First things first, it's important to understand that dreaming, at its core, is a thinking process. “It is a continuation of our stream of thought from the day," says dream analyst and sleep expert, Lauri Quinn Loewenberg. "All day long, as we go about our business, we have an inner conversation with ourselves as we're driving to work, as we're loading the dishwasher, as we're showering… all day long we think and talk to ourselves.” This thought stream, she adds, continues as we drift off to sleep, too. So once we enter the REM stage in our sleep cycle, which is where we can have dreams, then the brain starts to think all over again—hence, a dream comes to life (in a sense).
“Once we enter REM dream sleep, which is about 90 minutes into sleep, the brain resumes that inner conversation. But now, instead of thinking in words, we are thinking in symbols, metaphors and emotions because the brain is now working differently,” Loewenberg says. One difference in sleeping brain function is that the part of the frontal lobe that controls rational and linear thought becomes dormant, which is why dreams can be so imaginative. “In addition, the amygdala, which controls emotions, becomes highly active, which is why our dreams can be so extremely frustrating or frightening or even amazing,” she says.
With this in mind, it's important to understand that dreams are not meaningless. By working to understand symbolism, metaphors, and extracting meaning from what you’re experiencing in dreams, you can delve a bit deeper into their messages, which can be an exploration of personal issues, relationships, goals, and more. “During this subconscious exploration, we are able to look at ourselves and our issues in a metaphoric light,” she says. And this can be insightful for the soul.
What does it mean when you don't dream?
Well, put simply, it doesn't mean anything because you do dream. You may not think you are dreaming because you don’t remember your dreams, though—and that is a pretty normal experience. “We dream every 90 minutes throughout the night and whether you remember them or not, you are dreaming, as it is a natural and necessary function of the brain,” Loewenberg says.
In general, you dream every 90 minutes throughout the night (if you are a sound sleeper and can sleep without disruptions), and you may even experience five or more dreams, if this is the case. “Each cycle of dreaming throughout the night is longer than the previous, so your first dream is about five to seven minutes long,” Loewenberg says. Each dream increases in duration, and the last dream before waking up can be 45 minutes or longer, even, where over an average lifetime span, you can have over 100,000 dreams. But, it's certainly possible you won't remember them.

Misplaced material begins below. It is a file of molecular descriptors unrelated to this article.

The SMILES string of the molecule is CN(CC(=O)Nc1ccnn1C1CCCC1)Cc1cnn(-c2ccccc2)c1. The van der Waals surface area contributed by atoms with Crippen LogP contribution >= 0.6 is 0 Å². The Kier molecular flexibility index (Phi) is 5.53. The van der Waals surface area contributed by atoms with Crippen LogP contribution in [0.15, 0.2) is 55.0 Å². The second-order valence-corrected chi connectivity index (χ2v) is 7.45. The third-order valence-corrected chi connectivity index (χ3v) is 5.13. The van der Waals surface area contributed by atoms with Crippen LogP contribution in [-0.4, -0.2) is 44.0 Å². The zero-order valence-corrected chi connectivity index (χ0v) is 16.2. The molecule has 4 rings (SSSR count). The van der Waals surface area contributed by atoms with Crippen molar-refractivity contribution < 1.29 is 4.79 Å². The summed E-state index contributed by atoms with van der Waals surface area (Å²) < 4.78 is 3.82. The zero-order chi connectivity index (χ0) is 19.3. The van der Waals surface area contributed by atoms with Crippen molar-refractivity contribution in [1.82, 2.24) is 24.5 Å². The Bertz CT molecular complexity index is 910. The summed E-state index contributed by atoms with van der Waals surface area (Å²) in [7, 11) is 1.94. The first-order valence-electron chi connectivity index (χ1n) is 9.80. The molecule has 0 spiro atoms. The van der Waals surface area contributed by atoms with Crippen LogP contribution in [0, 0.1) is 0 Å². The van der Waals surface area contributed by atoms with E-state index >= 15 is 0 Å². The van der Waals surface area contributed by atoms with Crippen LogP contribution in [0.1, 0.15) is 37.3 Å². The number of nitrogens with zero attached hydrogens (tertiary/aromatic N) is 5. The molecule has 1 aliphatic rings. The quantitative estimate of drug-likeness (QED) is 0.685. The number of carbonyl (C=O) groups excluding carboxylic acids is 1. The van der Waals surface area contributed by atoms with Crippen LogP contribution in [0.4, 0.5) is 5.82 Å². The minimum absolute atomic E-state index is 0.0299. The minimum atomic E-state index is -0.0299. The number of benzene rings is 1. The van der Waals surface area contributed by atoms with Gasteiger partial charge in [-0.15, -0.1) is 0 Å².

“The memory of your dreams are pretty much gone within 90 seconds of waking up so you don't always capture them.” —Lauri Quinn Loewenberg, sleep and dream expert
There are a lot of reasons why a person may have trouble recalling dreams, but the main reason is that norepinephrine, which is the chemical associated with memory, is at its lowest point during the REM phase, or the dreaming phase, of sleep. “The memory of your dreams are pretty much gone within 90 seconds of waking up so you don't always capture them,” Loewenberg says.
How to train yourself to remember dreams better
In order to capture dreams you can't remember (but are certainly still having, period), you must give yourself a few minutes in bed in the morning before you start your day to get back into your dreaming state. “You also must remain in the same position you woke up in because that is the position you were dreaming in, and moving your body can disconnect yourself from the dream you were probably having just minutes ago,” Loewenberg says.
“You must remain in the position you woke up in…moving your body can disconnect yourself from the dream you were probably having just minutes ago.” —Loewenberg
Quiet your mind, and don't move your body, but stay still in the position you were dreaming in, and give yourself about three to five minutes to allow the dream to come back to you. “Write it down or record it into your phone—otherwise it will be gone after breakfast,” Loewenberg says. “Make this a habit every morning, and you will start remembering more and more of your dreams.”
You can take this dream journaling exercise further by using it more often during the 24-hour sleep-wake cycle than just when you wake up. At night before you go to sleep, Loewenberg suggests you write down your day on the left side of the journal. Include what happened, what you talked about, what you struggled with, what you accomplished, what was on your mind the most, and your overall emotions from the day. Then go to sleep.
When you wake up, write your dreams that you remember on the right side of your journal. “Now you have your dreams and your previous day side by side so you can more easily connect the dots,” she says.
The habit can also help you be intentional about your dreams, guiding them with your own thoughts (which may open you up to lucid dreaming). But no matter what your dream goals are (or aren't) you can know with confidence that the answer to the question of "what does it mean when you don't dream?" is nothing. And that's simply because you do dream. You just may need some help remembering.
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